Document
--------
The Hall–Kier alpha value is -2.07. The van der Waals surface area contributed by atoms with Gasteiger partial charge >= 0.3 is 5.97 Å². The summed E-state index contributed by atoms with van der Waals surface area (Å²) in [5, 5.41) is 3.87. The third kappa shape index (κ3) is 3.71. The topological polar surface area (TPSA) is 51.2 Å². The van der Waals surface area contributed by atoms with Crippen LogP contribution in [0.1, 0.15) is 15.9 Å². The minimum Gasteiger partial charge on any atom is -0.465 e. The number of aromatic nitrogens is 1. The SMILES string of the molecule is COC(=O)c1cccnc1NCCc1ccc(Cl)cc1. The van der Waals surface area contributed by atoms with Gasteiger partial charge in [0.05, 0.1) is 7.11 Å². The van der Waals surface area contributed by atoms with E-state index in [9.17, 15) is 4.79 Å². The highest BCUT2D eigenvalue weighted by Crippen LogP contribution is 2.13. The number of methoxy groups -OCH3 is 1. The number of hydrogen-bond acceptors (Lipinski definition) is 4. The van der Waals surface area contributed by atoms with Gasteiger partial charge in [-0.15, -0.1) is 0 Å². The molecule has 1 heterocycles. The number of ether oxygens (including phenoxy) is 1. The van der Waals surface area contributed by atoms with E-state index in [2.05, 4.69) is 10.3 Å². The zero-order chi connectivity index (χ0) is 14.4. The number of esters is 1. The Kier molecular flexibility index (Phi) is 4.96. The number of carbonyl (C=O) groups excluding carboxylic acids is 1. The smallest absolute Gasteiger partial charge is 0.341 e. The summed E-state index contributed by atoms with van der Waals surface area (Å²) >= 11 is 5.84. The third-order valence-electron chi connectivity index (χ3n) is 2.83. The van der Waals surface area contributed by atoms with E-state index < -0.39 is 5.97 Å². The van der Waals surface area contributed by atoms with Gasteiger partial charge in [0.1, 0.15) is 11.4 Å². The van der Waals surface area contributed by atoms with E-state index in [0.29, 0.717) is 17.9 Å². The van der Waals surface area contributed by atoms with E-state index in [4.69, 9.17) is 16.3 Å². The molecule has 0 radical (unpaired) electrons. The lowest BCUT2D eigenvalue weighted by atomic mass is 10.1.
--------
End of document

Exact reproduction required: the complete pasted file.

The Hall–Kier alpha value is -2.07. The van der Waals surface area contributed by atoms with Gasteiger partial charge >= 0.3 is 5.97 Å². The summed E-state index contributed by atoms with van der Waals surface area (Å²) in [5, 5.41) is 3.87. The third kappa shape index (κ3) is 3.71. The topological polar surface area (TPSA) is 51.2 Å². The van der Waals surface area contributed by atoms with Crippen LogP contribution in [0.1, 0.15) is 15.9 Å². The minimum Gasteiger partial charge on any atom is -0.465 e. The number of aromatic nitrogens is 1. The SMILES string of the molecule is COC(=O)c1cccnc1NCCc1ccc(Cl)cc1. The van der Waals surface area contributed by atoms with Gasteiger partial charge in [0.05, 0.1) is 7.11 Å². The van der Waals surface area contributed by atoms with E-state index in [9.17, 15) is 4.79 Å². The highest BCUT2D eigenvalue weighted by Crippen LogP contribution is 2.13. The number of methoxy groups -OCH3 is 1. The number of hydrogen-bond acceptors (Lipinski definition) is 4. The van der Waals surface area contributed by atoms with Gasteiger partial charge in [-0.15, -0.1) is 0 Å². The molecule has 1 heterocycles. The number of ether oxygens (including phenoxy) is 1. The van der Waals surface area contributed by atoms with E-state index in [2.05, 4.69) is 10.3 Å². The zero-order chi connectivity index (χ0) is 14.4. The number of esters is 1. The Kier molecular flexibility index (Phi) is 4.96. The number of carbonyl (C=O) groups excluding carboxylic acids is 1. The smallest absolute Gasteiger partial charge is 0.341 e. The summed E-state index contributed by atoms with van der Waals surface area (Å²) >= 11 is 5.84. The third-order valence-electron chi connectivity index (χ3n) is 2.83. The van der Waals surface area contributed by atoms with E-state index < -0.39 is 5.97 Å². The van der Waals surface area contributed by atoms with Gasteiger partial charge in [0.1, 0.15) is 11.4 Å². The van der Waals surface area contributed by atoms with E-state index in [0.29, 0.717) is 17.9 Å². The van der Waals surface area contributed by atoms with E-state index in [4.69, 9.17) is 16.3 Å². The molecule has 0 radical (unpaired) electrons. The lowest BCUT2D eigenvalue weighted by atomic mass is 10.1.